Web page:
Prior to the turn of the century, population growth was such that the U.S. economy needed to generate about 150,000 jobs per month just to keep the unemployment rate steady. The aging baby boomer impact on demographics has lowered the number of jobs the labor market needs to create to absorb new entrants, and estimates currently are about half of the prior level or around 75,000. Even before the hurricane-impacted September payroll report, job growth (though slowing) was still near a 180,000 per month pace pushing the unemployment rate further below what is assumed to be the natural rate. This has occurred with a nearly stable (and way below historical) labor force participation rate (the proportion of people employed or looking for work in the U.S.).
The civilian working age population along with the sustainable trend in labor force participation are variables that influence job creation. Increases or decreases in either allow the labor market to add or lose jobs without changing the unemployment level. Participation rates are critical and can be impacted by both structural and cyclical factors. During the last half of the 20th century, dramatic increases in female labor force participation rates had a profound positive impact on job growth rates. Now we are experiencing the opposite impact as every year 1.5MM baby boomers turn 70 years of age putting downward pressure on participation rates.
The U.S. labor force participation rate stood at 62.9% as of the August report, a level down from 66% in December of 2007 just prior to the recession and a peak of 67.3% in early 2000 (blue line on chart on next page corresponding to left hand scale). This is consistent with other research that has assigned primary responsibility for the decline in participation to demographics and other structural forces, (note-some economists argue that lingering cyclical weakness in the economy has continued to depress labor-force participation). But it remains the red line in the chart on the top of the following page that is more concerning as that is the labor-force participation rate for prime age (25-54) workers that should minimize the impact of demographics. This rate currently stands at 81.6% down from the peak in 1999 of 84.6%.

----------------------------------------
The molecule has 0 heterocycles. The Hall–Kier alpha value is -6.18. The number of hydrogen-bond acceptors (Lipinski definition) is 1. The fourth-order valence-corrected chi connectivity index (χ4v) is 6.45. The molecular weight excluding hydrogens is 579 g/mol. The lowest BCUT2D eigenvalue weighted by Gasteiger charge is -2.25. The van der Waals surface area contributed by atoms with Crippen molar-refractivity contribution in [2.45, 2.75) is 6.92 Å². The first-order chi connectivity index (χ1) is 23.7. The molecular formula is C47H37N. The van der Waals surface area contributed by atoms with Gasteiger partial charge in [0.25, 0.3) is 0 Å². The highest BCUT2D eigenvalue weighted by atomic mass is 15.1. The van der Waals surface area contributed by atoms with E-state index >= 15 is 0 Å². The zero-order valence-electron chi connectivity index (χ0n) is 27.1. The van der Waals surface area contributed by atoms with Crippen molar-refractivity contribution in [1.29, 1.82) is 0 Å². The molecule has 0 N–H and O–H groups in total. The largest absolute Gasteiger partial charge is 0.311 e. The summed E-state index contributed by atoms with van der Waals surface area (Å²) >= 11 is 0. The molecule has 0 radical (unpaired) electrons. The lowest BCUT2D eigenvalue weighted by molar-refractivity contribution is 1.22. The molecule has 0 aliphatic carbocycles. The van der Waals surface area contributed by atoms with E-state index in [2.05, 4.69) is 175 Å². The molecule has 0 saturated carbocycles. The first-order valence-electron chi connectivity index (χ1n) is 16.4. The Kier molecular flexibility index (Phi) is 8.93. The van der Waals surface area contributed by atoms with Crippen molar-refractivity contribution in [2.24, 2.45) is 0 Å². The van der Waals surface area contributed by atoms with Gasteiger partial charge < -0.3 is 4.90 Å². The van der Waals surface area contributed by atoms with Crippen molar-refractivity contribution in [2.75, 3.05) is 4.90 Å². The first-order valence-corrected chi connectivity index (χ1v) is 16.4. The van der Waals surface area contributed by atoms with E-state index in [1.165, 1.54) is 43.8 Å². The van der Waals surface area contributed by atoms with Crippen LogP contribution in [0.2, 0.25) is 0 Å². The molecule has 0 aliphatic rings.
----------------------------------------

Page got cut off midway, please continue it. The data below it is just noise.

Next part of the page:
The participation rate for prime-age men in the U.S. has been falling since 1954 for various reasons, including diminished opportunities for less-educated workers as industries shifted away from manufacturing towards services. Female prime-age participation, meanwhile, rose for decades as women entered the job market in ever-larger numbers. But that began to edge lower after the 1990s.
For every unemployed American male between 25-54 years of age, there are estimated to be another three that are neither working nor even looking for work. A recent study by Alan Krueger, former chairman of the President’s Council of Economic Advisors, noted that nearly half of all prime working age male labor force dropouts currently take pain medication daily. Two-thirds of those men (about 2 million) take prescription pain medication. Krueger’s work with the Brookings Institute also suggests that the increase in opioid prescriptions from 1999 to 2015 could account for about 20% of the observed decline in men’s labor force participation during that same period, and 25% of the observed decline in women’s labor force participation.